The Centre for Continuing Education (CCE) for Distance Education at the University of Cape Coast (UCC) is developing a GH¢3.4 million study centre in Accra to further increase access to higher education.
The project, which is being funded from the university’s internally generated funds, is expected be completed within 18 months, and will provide comfortable and adequate lecture space for students enrolled in the programmes and reduce the dependence on other institutions for lecture halls.
At the launch of activities to mark the centre’s 10th anniversary celebration, the Vice Chancellor of UCC, Prof. Naana Jane Opoku Agyeman, said the establishment of the permanent study centres had become imperative.
She said the CCE had acquired plots of land in all the regions and that there was a schedule to move to the remaining regions of the country with these projects.
She lauded the success of the distance learning programme, saying that after 10 years, the number of students on the programme stood at 33,000 from the pioneer student enrolment of 750.
Currently, she said, the CCE had five programmes in Education and eight in Business Studies with 1,786 tutors and 33 study centres, adding that the programme had raised the professional competence and socio-economic lives of many people, including teachers, as a result of upgrading of their academic status.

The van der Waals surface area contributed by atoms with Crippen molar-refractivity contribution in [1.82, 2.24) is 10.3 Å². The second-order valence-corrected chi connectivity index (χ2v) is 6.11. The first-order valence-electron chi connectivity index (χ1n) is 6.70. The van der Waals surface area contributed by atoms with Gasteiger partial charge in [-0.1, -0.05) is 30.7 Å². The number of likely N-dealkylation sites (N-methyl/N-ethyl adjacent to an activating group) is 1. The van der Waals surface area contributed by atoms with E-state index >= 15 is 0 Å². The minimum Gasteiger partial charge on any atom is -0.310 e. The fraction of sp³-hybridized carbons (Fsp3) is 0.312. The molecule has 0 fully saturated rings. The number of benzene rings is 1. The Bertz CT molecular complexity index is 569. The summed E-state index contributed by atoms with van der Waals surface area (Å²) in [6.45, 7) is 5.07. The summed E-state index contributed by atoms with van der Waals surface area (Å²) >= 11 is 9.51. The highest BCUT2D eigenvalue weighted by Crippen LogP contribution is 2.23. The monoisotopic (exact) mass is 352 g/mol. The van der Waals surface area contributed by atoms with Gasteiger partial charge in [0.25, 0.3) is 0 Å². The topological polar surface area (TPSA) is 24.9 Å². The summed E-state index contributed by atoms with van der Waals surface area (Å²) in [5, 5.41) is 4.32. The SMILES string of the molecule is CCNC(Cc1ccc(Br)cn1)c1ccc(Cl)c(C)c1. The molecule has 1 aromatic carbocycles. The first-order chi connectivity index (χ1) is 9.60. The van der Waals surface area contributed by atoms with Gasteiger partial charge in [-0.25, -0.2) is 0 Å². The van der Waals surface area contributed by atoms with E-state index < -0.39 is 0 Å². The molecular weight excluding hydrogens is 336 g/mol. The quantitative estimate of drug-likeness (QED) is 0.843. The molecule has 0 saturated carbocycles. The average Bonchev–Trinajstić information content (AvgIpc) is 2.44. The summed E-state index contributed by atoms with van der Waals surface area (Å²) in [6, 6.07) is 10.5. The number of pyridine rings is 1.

She pledged that in the near future, efforts would be made to run a second degree programme in Business Administration in Distance Education to complement the regular and sandwich options at the postgraduate level.
Prof. Agyeman called on tertiary institutions in the country to replace unhealthy competition among them with strong collaborations to promote the training of quality human resource for national development.
She commended the current Director of the CCE, Mr Albert Koomson, all past directors and stakeholders who had contributed to the success story of the CCE.
The Chairman of the CCE Board, Prof. D.D. Kuupole, said the distance education programme had lifted high the image of the university in the nation and the continent as a whole.
He promised that the CCE would continue to work to ensure that quality was sustained and improved.
Prof. Joseph Ghartey Ampiah, Dean of the Faculty of Education, who chaired the programme, said with the growing number of students who wanted to have access to university education, the traditional approach to delivering education to students who were physically “on site” in a traditional classroom was no longer tenable.